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Posts Tagged ‘CIO

DorobekInsider: Who’s going to be the acting Interior CIO?

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So Mike Howell has reported for duty at his new post as the Office of Management and Budget’s deputy administrator for e-government and information technology, the federal government’s senior career IT position. But people are still awaiting word on who will be the Interior CIO — acting or otherwise.

Most people believe that Jerry Williams will take that post. Williams, of course, joined Interior earlier this year, replacing Ed Meagher, who retired from government service to join SRA. But there is an ongoing — dare we call it conflict — between Interior headquarters and the bureaus and there are some who believe one of the Interior bureau CIOs would be better suited to the post.

I keep checking to see if the new CIO post has been filled. I don’t believe it has yet, but if somebody knows more then I do… let me know.

As we say in radio, stay tuned.

Written by cdorobek

September 22, 2008 at 5:50 PM

Posted in CIOs, Whose In and Whose Out

Tagged with , Does the government need a CTO?

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One of the big debates ongoing in the government IT community surrounds the proposal from Democratic presidential candidate Barack Obama to create a federal chief technology officer. (You can read Obama’s technology plan here.)

On Federal News Radio’s mid-day show, InDepth with Francis Rose, on Friday, they had two former CIOs — Roger Baker, the former Commerce Department CIO and Ed Meagher, the former Interior deputy CIO, now with SRA — on the show to debate the issue. (Hear the full interview here. .mp3) Baker gives the idea a thumbs up — he believes the position would give the government a more strategic view of technology — while Meagher gave it a maybe and said there needs to be more details.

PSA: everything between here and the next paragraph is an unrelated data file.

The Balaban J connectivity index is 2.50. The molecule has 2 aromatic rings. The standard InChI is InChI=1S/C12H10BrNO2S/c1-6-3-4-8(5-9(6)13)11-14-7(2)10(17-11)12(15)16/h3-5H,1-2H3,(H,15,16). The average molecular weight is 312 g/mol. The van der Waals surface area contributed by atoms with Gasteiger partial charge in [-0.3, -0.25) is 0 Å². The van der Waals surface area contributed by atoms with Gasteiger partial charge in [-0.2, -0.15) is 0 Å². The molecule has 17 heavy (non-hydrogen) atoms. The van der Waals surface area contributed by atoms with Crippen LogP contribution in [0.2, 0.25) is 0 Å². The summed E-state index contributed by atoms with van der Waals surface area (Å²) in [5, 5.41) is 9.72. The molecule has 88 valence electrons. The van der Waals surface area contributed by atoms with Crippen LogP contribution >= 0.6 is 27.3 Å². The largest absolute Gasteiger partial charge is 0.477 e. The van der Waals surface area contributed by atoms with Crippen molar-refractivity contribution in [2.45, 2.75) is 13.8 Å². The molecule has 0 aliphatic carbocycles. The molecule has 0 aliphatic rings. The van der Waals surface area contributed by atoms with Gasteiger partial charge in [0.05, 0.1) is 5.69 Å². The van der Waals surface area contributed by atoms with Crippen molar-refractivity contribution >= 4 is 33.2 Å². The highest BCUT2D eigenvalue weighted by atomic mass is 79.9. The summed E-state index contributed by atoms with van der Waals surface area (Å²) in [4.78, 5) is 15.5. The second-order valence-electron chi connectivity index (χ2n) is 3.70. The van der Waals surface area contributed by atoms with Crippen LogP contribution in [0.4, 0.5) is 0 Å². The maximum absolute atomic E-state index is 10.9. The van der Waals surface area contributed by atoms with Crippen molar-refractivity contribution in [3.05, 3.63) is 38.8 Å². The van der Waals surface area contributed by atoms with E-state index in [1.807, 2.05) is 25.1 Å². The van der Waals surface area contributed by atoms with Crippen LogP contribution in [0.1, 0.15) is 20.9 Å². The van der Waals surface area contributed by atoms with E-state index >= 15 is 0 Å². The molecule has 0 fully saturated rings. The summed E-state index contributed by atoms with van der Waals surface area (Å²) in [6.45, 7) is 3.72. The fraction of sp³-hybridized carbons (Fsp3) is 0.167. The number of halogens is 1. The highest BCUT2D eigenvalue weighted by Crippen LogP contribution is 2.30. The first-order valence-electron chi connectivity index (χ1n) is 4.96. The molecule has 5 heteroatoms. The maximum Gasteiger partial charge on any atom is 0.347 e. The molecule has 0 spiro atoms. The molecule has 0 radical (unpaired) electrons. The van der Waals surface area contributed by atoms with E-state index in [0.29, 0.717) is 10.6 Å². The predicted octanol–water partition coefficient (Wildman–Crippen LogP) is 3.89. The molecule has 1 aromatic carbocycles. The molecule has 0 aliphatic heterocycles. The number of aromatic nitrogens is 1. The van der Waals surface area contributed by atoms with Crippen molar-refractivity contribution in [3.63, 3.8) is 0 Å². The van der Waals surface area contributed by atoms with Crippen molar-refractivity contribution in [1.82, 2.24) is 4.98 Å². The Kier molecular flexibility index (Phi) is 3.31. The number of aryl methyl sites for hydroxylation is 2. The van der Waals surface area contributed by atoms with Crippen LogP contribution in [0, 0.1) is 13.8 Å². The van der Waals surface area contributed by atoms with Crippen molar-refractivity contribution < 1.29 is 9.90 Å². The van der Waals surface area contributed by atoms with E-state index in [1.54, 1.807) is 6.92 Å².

There was a fascinating piece in the most recent issue of Technology Review, published by MIT, that featured a interview with Mitch Kapor, who headed Lotus Development, which created the Lotus 1-2-3 spreadsheet program. The story has a simple headline: Does the U.S. Need a CTO?: Mitch Kapor, a pioneer of personal computing, says the position is vital given the growing importance of technology. The interview makes for an interesting read, but unfortunately Kapor still didn’t offer any more details.

Mitch Kapor likes beginnings. In 1982, he founded Lotus Development, which made the popular spreadsheet program Lotus 1-2-3. In 1990, he cofounded the ­Electronic Frontier Foundation, a political­-­advocacy and legal organization that champions free speech and privacy. And in 2003, he became the founding chair of the Mozilla Foundation, which is responsible for the open-source Web browser Firefox. Today, Kapor sits on the boards of such companies as ­Linden Research, and he heads his eponymous foundation, which provides grants to San Francisco Bay Area organizations working with low-income communities on educational and environmental issues.

Last fall, Kapor was called upon to help Senator Barack Obama define his technology positions. Kapor suggested that Obama, if elected president, should install a federal chief tech­nology officer. Conservatives grumbled at the idea of another layer of bureaucracy, but Kapor and others in Silicon Valley say the government needs cohesive technology practices and policies.

It is easy to get wrapped around the sympatic question of whether this CTO would just be a glorified federal CIO, or whether it would decrease the impact of government CIOs, which I think would be disappointing.

Both the Federal News Radio and the interview are interesting — and the subject deserves more attention.